Tuesday, November 15, 2005

I Just Saw The Vice President of Nigeria Last Night


I have been having strange dreams lately. I have met and sat down with President Olusegun Obasanjo of Nigeria twice on two different occasions in my dreams. The first dream was over a month ago. Where he was presenting papers to a group of children. And I was the guardian of the children. Later, he led me aside to a house where we sat down and discussed. Then, I saw him in another dream last week.
We were meeting over another matter.

The latest dream I had last night was about the Vice President of Nigeria, Atiku Abubakar. A very factual dream. I was in his company and we were inspecting some sites on the street as some construction workers were busy building roads. I recognized that we were in Obalende on the Lagos Island in Nigeria. I was born and bred on the Lagos Island where Yorubas, Hausas, Ibos and other ethnic groups live like one family. And the State House was formerly in Obalende after the famous Dodan Barracks.

Then, the Vice President gave me a lump sum of money to provide lunch for an Hausa man in the typical traditional Hausa attire for males. He introduced the man to me and said, "Chima, I have always been thinking of you. Please, go and show this fellow where to eat." I nodded as I collected the money and led the Hausa man to one of the restaurants nearby. I selected a particular restaurant as if I was familiar with it. Then, I asked the man which part of Northern Nigeria he originated from. The man said Kano and I told him that I was in Kano, Rano, Kaduna and Jos. But, in reality I have only travelled to Kaduna in 1988. And that was when I was a consultant for the UNICEF. But, before we sat down to order for food, I woke up. And God actually woke me up for my own good. It could be dangerous to eat in dreams.

Why did God show me the Vice President of Nigeria in a dream?
Where the Vice President was inspecting the construction of a road.

Atiku Abubakar must have made divine connection with God directly or indirectly. Otherwise, I would not have seen him in my dreams. God shows me things to inform me of certain developments.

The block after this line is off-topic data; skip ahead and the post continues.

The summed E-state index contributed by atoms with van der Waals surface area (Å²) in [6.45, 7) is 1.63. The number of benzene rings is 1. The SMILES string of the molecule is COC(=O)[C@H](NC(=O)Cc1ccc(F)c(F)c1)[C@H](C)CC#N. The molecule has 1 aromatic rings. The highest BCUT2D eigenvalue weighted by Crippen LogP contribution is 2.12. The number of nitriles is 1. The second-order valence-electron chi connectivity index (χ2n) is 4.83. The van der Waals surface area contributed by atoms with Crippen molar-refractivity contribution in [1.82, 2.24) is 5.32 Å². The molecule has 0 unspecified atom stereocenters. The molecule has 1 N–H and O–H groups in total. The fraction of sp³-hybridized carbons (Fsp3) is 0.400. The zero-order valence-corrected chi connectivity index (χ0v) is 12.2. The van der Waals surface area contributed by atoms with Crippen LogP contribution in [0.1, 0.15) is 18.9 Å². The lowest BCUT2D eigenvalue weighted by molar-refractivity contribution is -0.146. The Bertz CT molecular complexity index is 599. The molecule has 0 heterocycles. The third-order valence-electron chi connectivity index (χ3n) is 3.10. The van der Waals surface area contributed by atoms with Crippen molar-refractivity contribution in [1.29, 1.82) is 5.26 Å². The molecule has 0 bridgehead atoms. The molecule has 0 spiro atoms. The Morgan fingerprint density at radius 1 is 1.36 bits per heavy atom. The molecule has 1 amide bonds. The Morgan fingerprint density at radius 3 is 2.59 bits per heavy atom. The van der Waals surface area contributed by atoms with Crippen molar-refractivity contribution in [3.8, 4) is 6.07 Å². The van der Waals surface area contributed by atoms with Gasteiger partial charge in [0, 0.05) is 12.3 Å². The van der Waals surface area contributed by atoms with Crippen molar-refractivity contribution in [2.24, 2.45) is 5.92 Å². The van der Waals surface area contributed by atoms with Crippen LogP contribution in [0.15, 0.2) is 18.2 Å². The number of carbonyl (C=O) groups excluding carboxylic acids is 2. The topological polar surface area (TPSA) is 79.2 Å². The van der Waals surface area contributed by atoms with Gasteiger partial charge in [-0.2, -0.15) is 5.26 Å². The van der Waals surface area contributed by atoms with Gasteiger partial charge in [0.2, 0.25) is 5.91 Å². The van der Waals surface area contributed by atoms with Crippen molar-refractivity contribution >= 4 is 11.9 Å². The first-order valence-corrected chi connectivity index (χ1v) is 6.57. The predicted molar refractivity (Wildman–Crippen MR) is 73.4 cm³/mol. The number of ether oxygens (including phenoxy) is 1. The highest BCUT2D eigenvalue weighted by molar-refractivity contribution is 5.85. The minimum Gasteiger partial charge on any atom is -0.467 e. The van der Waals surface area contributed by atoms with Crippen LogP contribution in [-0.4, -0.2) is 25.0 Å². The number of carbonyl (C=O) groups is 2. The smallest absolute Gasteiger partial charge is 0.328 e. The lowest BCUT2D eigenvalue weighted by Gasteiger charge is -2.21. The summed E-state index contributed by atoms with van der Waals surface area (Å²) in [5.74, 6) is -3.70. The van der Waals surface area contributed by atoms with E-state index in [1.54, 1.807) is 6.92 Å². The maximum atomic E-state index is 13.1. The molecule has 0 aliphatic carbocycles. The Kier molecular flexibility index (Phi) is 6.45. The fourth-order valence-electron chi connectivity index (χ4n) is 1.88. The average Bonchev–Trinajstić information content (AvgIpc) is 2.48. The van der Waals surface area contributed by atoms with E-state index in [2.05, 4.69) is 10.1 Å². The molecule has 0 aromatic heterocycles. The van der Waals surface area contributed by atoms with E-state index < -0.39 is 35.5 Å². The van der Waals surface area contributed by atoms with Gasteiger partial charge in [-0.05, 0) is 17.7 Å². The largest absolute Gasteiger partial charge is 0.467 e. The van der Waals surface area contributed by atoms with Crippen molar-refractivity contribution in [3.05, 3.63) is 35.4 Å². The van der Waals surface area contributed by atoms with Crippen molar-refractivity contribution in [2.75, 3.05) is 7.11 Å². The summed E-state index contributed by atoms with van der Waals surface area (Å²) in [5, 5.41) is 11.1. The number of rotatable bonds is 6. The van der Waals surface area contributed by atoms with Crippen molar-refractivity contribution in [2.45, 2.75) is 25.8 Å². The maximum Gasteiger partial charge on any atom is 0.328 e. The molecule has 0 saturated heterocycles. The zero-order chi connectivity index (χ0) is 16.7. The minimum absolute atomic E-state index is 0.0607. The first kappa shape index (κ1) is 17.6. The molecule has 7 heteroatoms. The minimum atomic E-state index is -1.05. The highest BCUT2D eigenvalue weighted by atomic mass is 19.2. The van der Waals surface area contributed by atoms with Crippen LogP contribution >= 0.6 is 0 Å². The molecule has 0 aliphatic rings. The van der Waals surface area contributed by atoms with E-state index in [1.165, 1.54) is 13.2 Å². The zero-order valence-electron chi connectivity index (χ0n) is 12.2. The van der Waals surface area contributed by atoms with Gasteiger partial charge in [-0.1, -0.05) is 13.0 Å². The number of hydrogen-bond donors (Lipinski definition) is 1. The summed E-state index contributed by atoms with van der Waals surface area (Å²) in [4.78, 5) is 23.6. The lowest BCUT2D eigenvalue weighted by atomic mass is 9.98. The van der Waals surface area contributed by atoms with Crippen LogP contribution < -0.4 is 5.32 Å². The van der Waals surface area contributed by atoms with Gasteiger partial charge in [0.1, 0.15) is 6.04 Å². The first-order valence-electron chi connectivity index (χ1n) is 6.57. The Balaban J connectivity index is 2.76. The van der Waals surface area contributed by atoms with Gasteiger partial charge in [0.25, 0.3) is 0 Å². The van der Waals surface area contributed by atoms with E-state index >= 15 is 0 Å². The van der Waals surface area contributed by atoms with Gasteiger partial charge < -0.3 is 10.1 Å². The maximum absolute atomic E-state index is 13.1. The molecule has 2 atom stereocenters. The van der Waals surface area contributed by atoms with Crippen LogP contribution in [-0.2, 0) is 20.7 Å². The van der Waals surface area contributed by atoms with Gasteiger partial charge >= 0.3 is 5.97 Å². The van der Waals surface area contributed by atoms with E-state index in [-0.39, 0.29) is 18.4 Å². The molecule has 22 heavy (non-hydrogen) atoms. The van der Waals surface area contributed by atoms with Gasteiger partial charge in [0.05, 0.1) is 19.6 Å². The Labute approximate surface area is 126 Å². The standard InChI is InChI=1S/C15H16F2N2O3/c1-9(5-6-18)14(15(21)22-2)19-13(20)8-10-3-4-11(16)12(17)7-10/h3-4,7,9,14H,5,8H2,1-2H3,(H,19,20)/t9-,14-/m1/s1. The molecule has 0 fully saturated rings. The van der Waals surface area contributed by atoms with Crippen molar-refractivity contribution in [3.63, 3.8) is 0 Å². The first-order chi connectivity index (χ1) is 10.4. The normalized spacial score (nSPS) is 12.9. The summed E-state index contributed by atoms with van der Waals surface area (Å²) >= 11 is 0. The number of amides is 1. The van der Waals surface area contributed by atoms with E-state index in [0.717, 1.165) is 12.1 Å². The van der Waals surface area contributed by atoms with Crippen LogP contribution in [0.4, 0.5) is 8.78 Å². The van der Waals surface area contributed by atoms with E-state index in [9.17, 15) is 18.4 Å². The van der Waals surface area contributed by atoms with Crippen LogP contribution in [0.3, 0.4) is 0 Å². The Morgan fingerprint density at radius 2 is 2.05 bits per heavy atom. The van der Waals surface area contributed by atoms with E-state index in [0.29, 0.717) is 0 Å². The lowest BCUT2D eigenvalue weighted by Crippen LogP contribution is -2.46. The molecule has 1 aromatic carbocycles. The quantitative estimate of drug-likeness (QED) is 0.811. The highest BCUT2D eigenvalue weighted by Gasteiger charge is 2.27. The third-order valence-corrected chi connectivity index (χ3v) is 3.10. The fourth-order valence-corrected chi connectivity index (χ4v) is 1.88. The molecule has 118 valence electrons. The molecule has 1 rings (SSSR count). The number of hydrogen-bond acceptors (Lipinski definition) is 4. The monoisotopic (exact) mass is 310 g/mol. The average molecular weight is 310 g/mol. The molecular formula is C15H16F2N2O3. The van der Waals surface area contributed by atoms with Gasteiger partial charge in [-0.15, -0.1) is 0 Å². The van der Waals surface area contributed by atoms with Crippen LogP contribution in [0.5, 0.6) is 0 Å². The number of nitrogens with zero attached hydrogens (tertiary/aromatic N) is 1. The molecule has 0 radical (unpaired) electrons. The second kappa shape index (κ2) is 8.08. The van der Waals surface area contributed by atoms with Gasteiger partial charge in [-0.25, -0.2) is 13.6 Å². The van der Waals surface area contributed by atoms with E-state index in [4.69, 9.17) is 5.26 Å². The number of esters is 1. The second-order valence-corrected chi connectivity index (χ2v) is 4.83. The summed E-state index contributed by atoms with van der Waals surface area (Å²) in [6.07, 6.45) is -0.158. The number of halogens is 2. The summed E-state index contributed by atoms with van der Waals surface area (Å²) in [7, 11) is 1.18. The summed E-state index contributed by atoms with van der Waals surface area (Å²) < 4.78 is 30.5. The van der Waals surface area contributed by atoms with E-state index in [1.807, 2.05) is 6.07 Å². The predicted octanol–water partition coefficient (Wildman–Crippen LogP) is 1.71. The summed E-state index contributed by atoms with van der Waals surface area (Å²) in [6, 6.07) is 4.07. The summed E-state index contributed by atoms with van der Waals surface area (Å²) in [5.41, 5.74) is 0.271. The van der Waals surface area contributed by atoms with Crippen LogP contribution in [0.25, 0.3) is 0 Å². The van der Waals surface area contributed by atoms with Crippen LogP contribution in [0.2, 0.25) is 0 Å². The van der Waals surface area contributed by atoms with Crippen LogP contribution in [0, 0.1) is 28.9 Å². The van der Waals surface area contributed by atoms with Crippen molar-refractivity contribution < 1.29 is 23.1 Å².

Atiku Abubakar has been praying to God to be the next President of Nigeria in 2007. And since I know my Father has his mysterious ways, He can have mercy on whom He wants to have mercy for and nothing can dictate to God. His Word is the final word.

Yes. I know there are many presidential aspirants contending for the office of the President of Nigeria and they are all at work. But, the destiny of Nigeria is in the hands of God.

Let us pray for Nigeria.

As Bishop Ajayi Crowther said:
"Only the best is good enough for us."


ATIKU ABUBAKAR (Turakin Adamawa), GCON, Vice-President, Federal Republic of Nigeria. Born in Jada, a town in present day Adamawa state, in North Eastern part of Nigeria, on November 25, 1946. He became an orphan at the age of eight and through perseverance and hard work overcame the poverty and nonchalant attitude of his relatives to acquire education. Atiku enrolled into the Jada Primary School from 1954 to 1960. He later proceeded to Adamawa Provincial Secondary School, Yola, from 1961 to 1965. He studied Economics, British Economic History, Government and Hausa Language at the Yola Middle School before proceeding to the Kano School of Hygiene, where he acquired a Diploma of the Royal Society of Health. He moved to Ahmadu Bello University, Zaria in 1967, to study for a Diploma in Law.
It was in the last two schools that he had his first taste of politics, when he took part in the radical student union politics of the 1960’s, serving as President Emeritus of the Student's Union of the School of Hygiene, Kano, and later as the Assistant Secretary General of the Ahmadu Bello University Students Union, as well as Deputy Speaker of the Students’ parliament.

In 1969, Atiku Abubakar enlisted into the Nigerian Customs and Excise service, where he served for 20 years, retiring in 1989 at the rank of Deputy Director. In retirement, Atiku Abubakar went into private business, developing investments in oil services, insurance, pharmaceuticals, agriculture and the print media. He was chairman of seven companies before his election as Vice-President.

His political career proper began in the late 1980s at the advent of the Fourth Republic, when retired General Shehu Musa Yar'adua launched a novel political association, People's Front of Nigeria (PFN). Shehu had retired as Deputy Head of State and Chief of Staff Supreme Headquaters in 1979, when he and Olusegun Obasanjo handed over power to civilians.